Google remarketing focuses on engaging everyone on your email list, even if they haven’t purchased from you. That’s why it’s important to offer an attractive freebie (aka lead magnet) or free membership so you can get potential customers to give you their email addresses.

Combining retargeting ads with remarketing is a powerful way to stay connected with your customers and entice them to return to your site.

What is the purpose of retargeting ads?

Retargeting ads are customised ad displays with a personalised call to action. The aim is to remind past visitors (aka warm leads) of the products or services they selected to bring them back to your website.

With over half of Aussie consumers leaving a website after visiting just one page, it’s vital to attract them back.

The more time they spend on your site, the more likely they are to make a purchase.

As mentioned before, a person has to see or hear your business name six to eight times before they’ll make a purchase. Sales after just one touchpoint are extremely rare.

Seeing your ad in their Facebook feed, while they’re reading a recipe or scrolling through the news brings them one step closer to buying from you.

Retargeting ads also give a better return on your ad investment because you know the people who see your ads are already interested in your business.

Woman standing outside looking at her smartphone

What is a retargeting strategy?

A retargeting strategy means planning out the actions you’ll take and how you’ll measure the success of your ad campaign. Not only does this make organising your campaign easier, but it also helps you budget for it.

The first step in your retargeting strategy is to divide converted visitors (aka customers) from new visitors. You don’t want to show ads about 10% off their first purchase to people who have already bought from you.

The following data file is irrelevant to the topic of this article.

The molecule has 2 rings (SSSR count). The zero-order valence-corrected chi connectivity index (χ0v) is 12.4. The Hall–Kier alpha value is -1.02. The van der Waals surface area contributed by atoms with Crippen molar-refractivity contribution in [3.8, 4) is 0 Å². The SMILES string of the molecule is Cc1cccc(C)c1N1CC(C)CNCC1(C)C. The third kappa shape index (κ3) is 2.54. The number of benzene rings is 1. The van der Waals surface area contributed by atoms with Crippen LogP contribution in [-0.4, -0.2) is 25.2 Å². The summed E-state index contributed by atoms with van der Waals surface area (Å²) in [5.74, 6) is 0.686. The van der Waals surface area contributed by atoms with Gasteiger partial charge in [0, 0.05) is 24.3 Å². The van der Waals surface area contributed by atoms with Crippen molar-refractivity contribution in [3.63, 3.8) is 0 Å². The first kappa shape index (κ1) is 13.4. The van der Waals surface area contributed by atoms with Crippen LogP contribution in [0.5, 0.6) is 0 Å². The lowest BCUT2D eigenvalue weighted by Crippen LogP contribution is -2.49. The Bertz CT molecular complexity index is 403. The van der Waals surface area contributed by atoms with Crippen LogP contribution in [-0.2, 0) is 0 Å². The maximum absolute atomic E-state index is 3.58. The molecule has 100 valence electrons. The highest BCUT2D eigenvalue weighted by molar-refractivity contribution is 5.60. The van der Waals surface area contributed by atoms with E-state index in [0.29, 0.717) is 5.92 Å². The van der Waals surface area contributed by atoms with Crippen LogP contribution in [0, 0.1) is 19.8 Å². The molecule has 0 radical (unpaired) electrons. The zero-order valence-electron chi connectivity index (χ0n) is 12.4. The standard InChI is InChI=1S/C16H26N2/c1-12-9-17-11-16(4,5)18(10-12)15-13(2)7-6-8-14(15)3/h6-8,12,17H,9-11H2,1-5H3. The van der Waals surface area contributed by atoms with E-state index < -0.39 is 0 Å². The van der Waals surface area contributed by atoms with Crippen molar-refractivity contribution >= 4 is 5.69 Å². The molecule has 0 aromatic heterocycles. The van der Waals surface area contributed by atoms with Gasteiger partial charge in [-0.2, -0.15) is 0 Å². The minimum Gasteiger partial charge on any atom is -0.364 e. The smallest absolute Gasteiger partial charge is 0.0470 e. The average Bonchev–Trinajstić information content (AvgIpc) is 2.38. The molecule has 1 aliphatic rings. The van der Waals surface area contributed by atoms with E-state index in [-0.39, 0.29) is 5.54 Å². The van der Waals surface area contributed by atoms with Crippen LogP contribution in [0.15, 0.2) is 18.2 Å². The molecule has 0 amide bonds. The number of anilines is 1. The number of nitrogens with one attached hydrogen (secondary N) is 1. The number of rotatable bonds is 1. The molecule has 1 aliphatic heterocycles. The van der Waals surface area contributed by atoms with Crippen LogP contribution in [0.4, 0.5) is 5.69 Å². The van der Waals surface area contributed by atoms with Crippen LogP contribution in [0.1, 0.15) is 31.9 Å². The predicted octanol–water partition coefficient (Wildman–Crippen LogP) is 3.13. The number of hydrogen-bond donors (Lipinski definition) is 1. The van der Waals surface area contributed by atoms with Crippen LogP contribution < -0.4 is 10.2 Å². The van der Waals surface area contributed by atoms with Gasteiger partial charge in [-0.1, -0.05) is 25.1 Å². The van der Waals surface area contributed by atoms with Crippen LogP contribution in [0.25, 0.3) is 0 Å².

Also exclude people who spend less than 10 seconds on your site, because their interest level will be too low to justify the ad dollars.

Three retargeting tactics to focus on

To start increasing sales now, you’ll need to tackle these three tasks:

1. Reduce cart abandonment

If they’ve gone all the way to the stage of adding items to their cart, it means the shopper is keen to make a purchase.

But there’s usually something small that stops them.

Two of the most common reasons shoppers abandon their carts is because they:

  • Can’t find the shipping costs
  • Think the shipping rates are too high

A retargeting ad campaign that states the shipping costs or offers free/discounted shipping rates is a brilliant way to land the sale.

Example sale ad

2. Build FOMO

If your offer is time-sensitive, you can generate a sense of urgency by showing ads with a countdown timer or last-minute deals to people who have recently spent time on your website.

3. Run a giveaway

Consumers find giveaways hard to resist, so run a competition that involves them visiting your website. It’s a fast way to grow your retargeting list.

Plus, they’ll often share links to giveaways with family and friends, which helps to expand your audience.

Retargeting: worth the effort

Along with getting a better return on your ad spend and increasing brand awareness, retargeting helps you to gain insights on your website visitors. You’ll discover who’s interested in your brand and what they’re looking for.

Once you know what they’re searching for it’s much easier to create attractive offers and promotions aligned with what they want.

Editor’s note: Make your business look legit with a logo you create yourself for free.